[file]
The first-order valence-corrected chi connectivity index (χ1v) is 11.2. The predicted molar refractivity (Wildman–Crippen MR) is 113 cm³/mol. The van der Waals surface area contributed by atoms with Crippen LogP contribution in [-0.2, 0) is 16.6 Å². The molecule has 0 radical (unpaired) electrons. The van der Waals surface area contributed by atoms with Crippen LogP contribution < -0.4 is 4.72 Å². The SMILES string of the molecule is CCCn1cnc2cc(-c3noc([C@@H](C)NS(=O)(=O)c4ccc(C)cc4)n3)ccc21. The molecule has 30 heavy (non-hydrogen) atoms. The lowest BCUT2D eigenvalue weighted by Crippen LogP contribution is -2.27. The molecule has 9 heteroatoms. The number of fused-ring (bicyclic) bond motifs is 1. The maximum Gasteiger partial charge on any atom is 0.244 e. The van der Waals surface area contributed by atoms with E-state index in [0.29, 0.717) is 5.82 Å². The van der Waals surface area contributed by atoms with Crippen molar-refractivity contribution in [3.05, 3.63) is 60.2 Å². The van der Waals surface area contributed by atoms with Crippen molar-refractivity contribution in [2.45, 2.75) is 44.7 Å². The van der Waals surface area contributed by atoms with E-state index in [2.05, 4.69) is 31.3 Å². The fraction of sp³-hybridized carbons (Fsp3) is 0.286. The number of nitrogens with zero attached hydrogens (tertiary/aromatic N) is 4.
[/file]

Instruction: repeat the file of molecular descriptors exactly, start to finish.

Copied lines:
The first-order valence-corrected chi connectivity index (χ1v) is 11.2. The predicted molar refractivity (Wildman–Crippen MR) is 113 cm³/mol. The van der Waals surface area contributed by atoms with Crippen LogP contribution in [-0.2, 0) is 16.6 Å². The molecule has 0 radical (unpaired) electrons. The van der Waals surface area contributed by atoms with Crippen LogP contribution < -0.4 is 4.72 Å². The SMILES string of the molecule is CCCn1cnc2cc(-c3noc([C@@H](C)NS(=O)(=O)c4ccc(C)cc4)n3)ccc21. The molecule has 30 heavy (non-hydrogen) atoms. The lowest BCUT2D eigenvalue weighted by Crippen LogP contribution is -2.27. The molecule has 9 heteroatoms. The number of fused-ring (bicyclic) bond motifs is 1. The maximum Gasteiger partial charge on any atom is 0.244 e. The van der Waals surface area contributed by atoms with E-state index in [0.29, 0.717) is 5.82 Å². The van der Waals surface area contributed by atoms with Crippen molar-refractivity contribution in [3.05, 3.63) is 60.2 Å². The van der Waals surface area contributed by atoms with Crippen molar-refractivity contribution in [2.45, 2.75) is 44.7 Å². The van der Waals surface area contributed by atoms with E-state index in [2.05, 4.69) is 31.3 Å². The fraction of sp³-hybridized carbons (Fsp3) is 0.286. The number of nitrogens with zero attached hydrogens (tertiary/aromatic N) is 4.